Steps To Safety

The Story Behind The Scenes

By Steven

Original Posting Date: August 2nd 2009

My friend Eric contacts me not long after we’ve finished filming “High Fives” with interesting news. Apparently someone he knows vaguely through his church was a part of a workshop involving youth learning work-related skills. Without getting too much into the details, this lady by the name of Claire was looking for a video about ladder safety. Anything she was finding was either out-of-date or boring.

Now, I have done ladder safety many many times at my work for new employees (or old ones that have a habit of forgetting). As such I was very familiar with the subject material. I had used my theatre as a set before (notably “Belts” and “Elimination!”) and figured this time would be just as, if not more, relevant to the subject material. Plus…they had ladders.

In regards to Donnie, we were already having a tough time thinking of a unique character for Daniel to play. We settled on having him play an enthusiastic, but extremely naive fellow, with a flair for misusing big words. Unfortunately, the “big words” problem was mostly edited out (whoops!)…

First off….Andrew. He tagged along with Daniel and myself, and I was so sure he’d be a silent observer, and that we wouldn’t be long anyway. What was I thinking?? He was very noisy at the beginning and hard to work with. I can’t tell you how many shots we nixed because he just wouldn’t chill out. In fact, if you listen closely to the beginning where Donnie is trying to figure out how to get the light bulb, you can hear him downstairs mucking about in the arcade.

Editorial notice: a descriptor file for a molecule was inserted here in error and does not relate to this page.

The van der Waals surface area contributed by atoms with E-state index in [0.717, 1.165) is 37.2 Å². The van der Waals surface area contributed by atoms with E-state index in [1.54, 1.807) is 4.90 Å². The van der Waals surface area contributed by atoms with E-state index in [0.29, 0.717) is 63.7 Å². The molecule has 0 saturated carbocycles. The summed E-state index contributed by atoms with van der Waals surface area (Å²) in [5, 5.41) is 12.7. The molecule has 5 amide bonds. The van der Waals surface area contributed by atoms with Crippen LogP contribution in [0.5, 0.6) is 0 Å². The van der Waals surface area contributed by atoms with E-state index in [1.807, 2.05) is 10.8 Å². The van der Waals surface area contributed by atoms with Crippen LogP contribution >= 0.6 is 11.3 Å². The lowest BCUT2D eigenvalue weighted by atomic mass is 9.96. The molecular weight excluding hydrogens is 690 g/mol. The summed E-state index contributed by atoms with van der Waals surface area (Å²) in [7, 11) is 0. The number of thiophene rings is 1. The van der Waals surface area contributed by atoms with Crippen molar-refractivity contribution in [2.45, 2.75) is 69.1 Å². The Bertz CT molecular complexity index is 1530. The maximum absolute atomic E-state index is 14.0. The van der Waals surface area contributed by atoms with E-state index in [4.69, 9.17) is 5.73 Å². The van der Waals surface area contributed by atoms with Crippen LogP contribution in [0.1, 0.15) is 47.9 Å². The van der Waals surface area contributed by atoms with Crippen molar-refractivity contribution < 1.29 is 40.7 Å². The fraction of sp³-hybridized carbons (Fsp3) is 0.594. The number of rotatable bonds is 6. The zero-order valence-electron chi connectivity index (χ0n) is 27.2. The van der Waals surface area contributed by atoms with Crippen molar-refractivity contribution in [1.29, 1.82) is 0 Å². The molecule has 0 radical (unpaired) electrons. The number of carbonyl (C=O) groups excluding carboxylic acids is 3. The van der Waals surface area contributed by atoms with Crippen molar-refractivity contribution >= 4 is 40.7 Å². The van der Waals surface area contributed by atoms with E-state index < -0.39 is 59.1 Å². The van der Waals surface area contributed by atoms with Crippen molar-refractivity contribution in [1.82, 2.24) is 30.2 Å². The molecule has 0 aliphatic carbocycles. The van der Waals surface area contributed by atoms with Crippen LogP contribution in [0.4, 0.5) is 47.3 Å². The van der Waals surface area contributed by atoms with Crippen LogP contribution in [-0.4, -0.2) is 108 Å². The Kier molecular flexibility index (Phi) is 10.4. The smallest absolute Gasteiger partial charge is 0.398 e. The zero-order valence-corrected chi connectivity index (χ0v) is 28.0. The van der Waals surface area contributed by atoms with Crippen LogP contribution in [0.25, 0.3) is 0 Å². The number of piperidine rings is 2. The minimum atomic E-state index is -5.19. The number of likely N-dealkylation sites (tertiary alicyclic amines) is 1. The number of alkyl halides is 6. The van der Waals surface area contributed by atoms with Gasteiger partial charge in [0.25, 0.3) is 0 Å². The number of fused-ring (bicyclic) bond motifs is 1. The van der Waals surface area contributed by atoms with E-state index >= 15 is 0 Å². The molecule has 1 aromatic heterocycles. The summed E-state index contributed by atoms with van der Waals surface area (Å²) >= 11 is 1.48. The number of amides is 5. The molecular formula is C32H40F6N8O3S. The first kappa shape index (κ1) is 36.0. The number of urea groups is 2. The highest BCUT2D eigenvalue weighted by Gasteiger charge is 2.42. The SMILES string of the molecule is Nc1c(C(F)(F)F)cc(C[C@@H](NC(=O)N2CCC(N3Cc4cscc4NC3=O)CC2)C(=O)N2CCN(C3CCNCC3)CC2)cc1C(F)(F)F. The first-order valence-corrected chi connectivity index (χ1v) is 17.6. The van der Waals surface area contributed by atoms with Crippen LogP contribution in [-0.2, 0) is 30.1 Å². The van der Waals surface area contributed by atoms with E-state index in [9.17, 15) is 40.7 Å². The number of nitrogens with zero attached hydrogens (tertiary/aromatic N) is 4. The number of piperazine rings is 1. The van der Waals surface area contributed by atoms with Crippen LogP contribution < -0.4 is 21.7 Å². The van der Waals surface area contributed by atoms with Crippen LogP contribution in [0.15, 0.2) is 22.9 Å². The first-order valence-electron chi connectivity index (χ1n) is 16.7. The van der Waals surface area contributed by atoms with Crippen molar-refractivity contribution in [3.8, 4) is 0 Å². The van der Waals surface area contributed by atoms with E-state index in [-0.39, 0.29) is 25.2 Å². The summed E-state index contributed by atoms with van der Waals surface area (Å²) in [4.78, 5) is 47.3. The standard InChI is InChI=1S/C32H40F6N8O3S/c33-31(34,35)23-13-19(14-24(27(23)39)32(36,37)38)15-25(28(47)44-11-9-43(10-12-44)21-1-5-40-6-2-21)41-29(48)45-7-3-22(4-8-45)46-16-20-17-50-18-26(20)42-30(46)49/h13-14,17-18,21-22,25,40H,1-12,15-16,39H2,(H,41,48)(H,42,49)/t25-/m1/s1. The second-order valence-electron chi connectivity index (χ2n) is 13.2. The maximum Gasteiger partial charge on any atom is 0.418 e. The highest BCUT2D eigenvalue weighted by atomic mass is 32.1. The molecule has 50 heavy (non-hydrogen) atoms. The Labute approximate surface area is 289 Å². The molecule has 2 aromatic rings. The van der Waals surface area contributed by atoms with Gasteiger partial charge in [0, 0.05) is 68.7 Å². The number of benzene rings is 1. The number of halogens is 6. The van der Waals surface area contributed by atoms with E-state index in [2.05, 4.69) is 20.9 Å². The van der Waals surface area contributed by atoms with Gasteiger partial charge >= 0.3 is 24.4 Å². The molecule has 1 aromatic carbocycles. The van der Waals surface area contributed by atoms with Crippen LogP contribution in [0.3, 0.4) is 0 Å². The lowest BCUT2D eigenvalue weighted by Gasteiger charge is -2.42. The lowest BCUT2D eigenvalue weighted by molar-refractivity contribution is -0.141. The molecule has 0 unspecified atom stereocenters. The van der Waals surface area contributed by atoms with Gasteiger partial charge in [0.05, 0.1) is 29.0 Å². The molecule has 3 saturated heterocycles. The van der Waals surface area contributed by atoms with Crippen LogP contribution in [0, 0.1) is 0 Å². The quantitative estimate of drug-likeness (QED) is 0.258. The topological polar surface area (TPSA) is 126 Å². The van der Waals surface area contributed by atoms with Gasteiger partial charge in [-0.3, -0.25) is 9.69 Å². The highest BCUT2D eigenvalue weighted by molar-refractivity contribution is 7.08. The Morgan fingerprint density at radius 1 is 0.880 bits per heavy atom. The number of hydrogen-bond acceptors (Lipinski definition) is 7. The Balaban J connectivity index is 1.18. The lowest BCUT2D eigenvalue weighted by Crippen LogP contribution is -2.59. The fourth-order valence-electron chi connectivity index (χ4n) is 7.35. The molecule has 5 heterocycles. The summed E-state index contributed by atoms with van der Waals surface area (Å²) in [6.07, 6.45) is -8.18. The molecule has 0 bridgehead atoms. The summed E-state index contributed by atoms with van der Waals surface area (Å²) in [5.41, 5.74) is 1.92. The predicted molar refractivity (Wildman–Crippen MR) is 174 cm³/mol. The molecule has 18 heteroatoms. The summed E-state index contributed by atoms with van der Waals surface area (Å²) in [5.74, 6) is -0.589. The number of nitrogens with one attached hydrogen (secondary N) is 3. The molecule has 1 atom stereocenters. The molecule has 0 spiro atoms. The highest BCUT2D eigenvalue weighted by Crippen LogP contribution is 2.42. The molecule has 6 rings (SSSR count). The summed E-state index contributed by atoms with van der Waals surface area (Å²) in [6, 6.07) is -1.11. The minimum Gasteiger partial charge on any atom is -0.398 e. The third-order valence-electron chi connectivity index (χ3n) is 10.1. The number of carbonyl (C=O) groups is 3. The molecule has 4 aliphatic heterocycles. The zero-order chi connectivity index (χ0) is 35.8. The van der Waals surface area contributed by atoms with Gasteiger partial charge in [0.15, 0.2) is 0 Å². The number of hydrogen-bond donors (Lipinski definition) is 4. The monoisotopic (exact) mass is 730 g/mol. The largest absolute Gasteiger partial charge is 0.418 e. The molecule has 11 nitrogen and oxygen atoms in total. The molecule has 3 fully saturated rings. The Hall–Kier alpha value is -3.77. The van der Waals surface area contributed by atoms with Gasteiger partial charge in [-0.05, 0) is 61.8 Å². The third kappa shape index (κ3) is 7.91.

Further to that, when we were doing the shoot outside, we didn’t notice that Andrew was hucking toys off the ledge into the parking below. I finally saw him throw something and went to stop him. I looked down to see toys littering the sidewalk, and hoped no one (or car) was hit by him. And then security showed up. I apologized, and he asked that I stop filming around the mall. I agreed (but only because we got all the shots we needed…heh).

It was a pretty simple shoot all things considered. We didn’t have a script, but we did have an outline of all the safety points we wanted to cover, and we covered a lot. Dan and I thought to contribute to the character, we’d have him have a little perverted sense of humour. So after a few lines of narration, Donnie would get an aside like “I’d climb up your mom’s ladder” or “I’d need a harness with your mom”, etc. At the time we thought this would be pretty funny.

Ian’s Note: Next for filming was the Angus McKinnen segment. I had always wanted to do an insert with an old-timey feel, and I was even able to find music (courtesy of Mercury Rev) that would match the feel of it. Ian was visiting at the time, and I think the instructions we gave him was basically “You’ve invented the ladder – tell us why it’s so great”. It’s definitely a highlight. I will always say that Ian’s strengths lie in his improvisational skills, and from his first line (“I am from Nova Scotia” – totally unscripted) Ian hits the mark with timing and inflection. The placing of the segment was crucial too; I felt it added a little “break” from the educational content and kept interest going.